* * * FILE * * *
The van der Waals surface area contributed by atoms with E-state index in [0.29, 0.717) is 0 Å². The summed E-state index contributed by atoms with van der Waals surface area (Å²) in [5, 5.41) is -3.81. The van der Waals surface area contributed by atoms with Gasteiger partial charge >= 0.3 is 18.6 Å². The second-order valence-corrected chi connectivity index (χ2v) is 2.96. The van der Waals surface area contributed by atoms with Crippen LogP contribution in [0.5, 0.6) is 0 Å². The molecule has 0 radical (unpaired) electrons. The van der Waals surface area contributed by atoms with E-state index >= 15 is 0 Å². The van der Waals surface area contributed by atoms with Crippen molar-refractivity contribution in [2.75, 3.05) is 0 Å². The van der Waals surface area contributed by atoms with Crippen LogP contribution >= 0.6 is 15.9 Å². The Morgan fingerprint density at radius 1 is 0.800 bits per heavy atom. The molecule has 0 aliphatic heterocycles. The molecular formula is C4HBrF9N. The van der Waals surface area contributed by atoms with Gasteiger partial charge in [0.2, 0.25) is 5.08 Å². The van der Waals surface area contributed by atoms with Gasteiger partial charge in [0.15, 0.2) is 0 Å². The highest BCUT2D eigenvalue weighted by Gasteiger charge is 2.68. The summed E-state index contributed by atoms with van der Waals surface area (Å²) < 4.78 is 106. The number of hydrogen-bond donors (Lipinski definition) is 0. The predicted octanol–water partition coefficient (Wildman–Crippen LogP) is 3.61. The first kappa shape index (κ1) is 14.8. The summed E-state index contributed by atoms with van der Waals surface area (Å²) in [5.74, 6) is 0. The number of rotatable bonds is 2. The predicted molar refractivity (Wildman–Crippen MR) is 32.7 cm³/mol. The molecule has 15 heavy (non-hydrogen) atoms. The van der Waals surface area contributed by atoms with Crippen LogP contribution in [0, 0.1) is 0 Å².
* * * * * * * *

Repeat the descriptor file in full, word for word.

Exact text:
The van der Waals surface area contributed by atoms with E-state index in [0.29, 0.717) is 0 Å². The summed E-state index contributed by atoms with van der Waals surface area (Å²) in [5, 5.41) is -3.81. The van der Waals surface area contributed by atoms with Gasteiger partial charge >= 0.3 is 18.6 Å². The second-order valence-corrected chi connectivity index (χ2v) is 2.96. The van der Waals surface area contributed by atoms with Crippen LogP contribution in [0.5, 0.6) is 0 Å². The molecule has 0 radical (unpaired) electrons. The van der Waals surface area contributed by atoms with E-state index >= 15 is 0 Å². The van der Waals surface area contributed by atoms with Crippen molar-refractivity contribution in [2.75, 3.05) is 0 Å². The van der Waals surface area contributed by atoms with Crippen LogP contribution >= 0.6 is 15.9 Å². The Morgan fingerprint density at radius 1 is 0.800 bits per heavy atom. The molecule has 0 aliphatic heterocycles. The molecular formula is C4HBrF9N. The van der Waals surface area contributed by atoms with Gasteiger partial charge in [0.2, 0.25) is 5.08 Å². The van der Waals surface area contributed by atoms with Gasteiger partial charge in [0.15, 0.2) is 0 Å². The highest BCUT2D eigenvalue weighted by Gasteiger charge is 2.68. The summed E-state index contributed by atoms with van der Waals surface area (Å²) < 4.78 is 106. The number of hydrogen-bond donors (Lipinski definition) is 0. The predicted octanol–water partition coefficient (Wildman–Crippen LogP) is 3.61. The first kappa shape index (κ1) is 14.8. The summed E-state index contributed by atoms with van der Waals surface area (Å²) in [5.74, 6) is 0. The number of rotatable bonds is 2. The predicted molar refractivity (Wildman–Crippen MR) is 32.7 cm³/mol. The molecule has 15 heavy (non-hydrogen) atoms. The van der Waals surface area contributed by atoms with Crippen LogP contribution in [0, 0.1) is 0 Å².